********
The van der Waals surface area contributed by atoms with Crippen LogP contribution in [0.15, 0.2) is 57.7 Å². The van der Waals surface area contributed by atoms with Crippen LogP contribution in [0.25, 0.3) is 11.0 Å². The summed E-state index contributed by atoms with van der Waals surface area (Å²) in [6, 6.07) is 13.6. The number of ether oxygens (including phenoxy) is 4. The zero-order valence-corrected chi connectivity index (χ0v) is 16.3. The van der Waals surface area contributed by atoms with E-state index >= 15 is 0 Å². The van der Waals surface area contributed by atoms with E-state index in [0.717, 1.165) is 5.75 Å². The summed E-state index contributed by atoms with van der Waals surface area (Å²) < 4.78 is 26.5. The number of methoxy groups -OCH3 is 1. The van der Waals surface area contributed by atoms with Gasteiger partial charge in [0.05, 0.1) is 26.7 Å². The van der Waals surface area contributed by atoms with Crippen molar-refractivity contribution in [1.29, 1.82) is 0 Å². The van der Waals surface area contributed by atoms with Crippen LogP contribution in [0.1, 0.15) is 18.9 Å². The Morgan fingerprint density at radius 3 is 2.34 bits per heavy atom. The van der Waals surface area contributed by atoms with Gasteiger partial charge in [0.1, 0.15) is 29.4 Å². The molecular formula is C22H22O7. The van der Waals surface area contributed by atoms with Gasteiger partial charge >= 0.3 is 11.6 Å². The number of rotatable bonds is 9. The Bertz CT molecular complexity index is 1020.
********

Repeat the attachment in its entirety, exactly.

The van der Waals surface area contributed by atoms with Crippen LogP contribution in [0.15, 0.2) is 57.7 Å². The van der Waals surface area contributed by atoms with Crippen LogP contribution in [0.25, 0.3) is 11.0 Å². The summed E-state index contributed by atoms with van der Waals surface area (Å²) in [6, 6.07) is 13.6. The number of ether oxygens (including phenoxy) is 4. The zero-order valence-corrected chi connectivity index (χ0v) is 16.3. The van der Waals surface area contributed by atoms with E-state index >= 15 is 0 Å². The van der Waals surface area contributed by atoms with E-state index in [0.717, 1.165) is 5.75 Å². The summed E-state index contributed by atoms with van der Waals surface area (Å²) < 4.78 is 26.5. The number of methoxy groups -OCH3 is 1. The van der Waals surface area contributed by atoms with Gasteiger partial charge in [0.05, 0.1) is 26.7 Å². The van der Waals surface area contributed by atoms with Crippen molar-refractivity contribution in [1.29, 1.82) is 0 Å². The van der Waals surface area contributed by atoms with Crippen LogP contribution in [0.1, 0.15) is 18.9 Å². The Morgan fingerprint density at radius 3 is 2.34 bits per heavy atom. The van der Waals surface area contributed by atoms with Gasteiger partial charge in [0.1, 0.15) is 29.4 Å². The molecular formula is C22H22O7. The van der Waals surface area contributed by atoms with Gasteiger partial charge >= 0.3 is 11.6 Å². The number of rotatable bonds is 9. The Bertz CT molecular complexity index is 1020.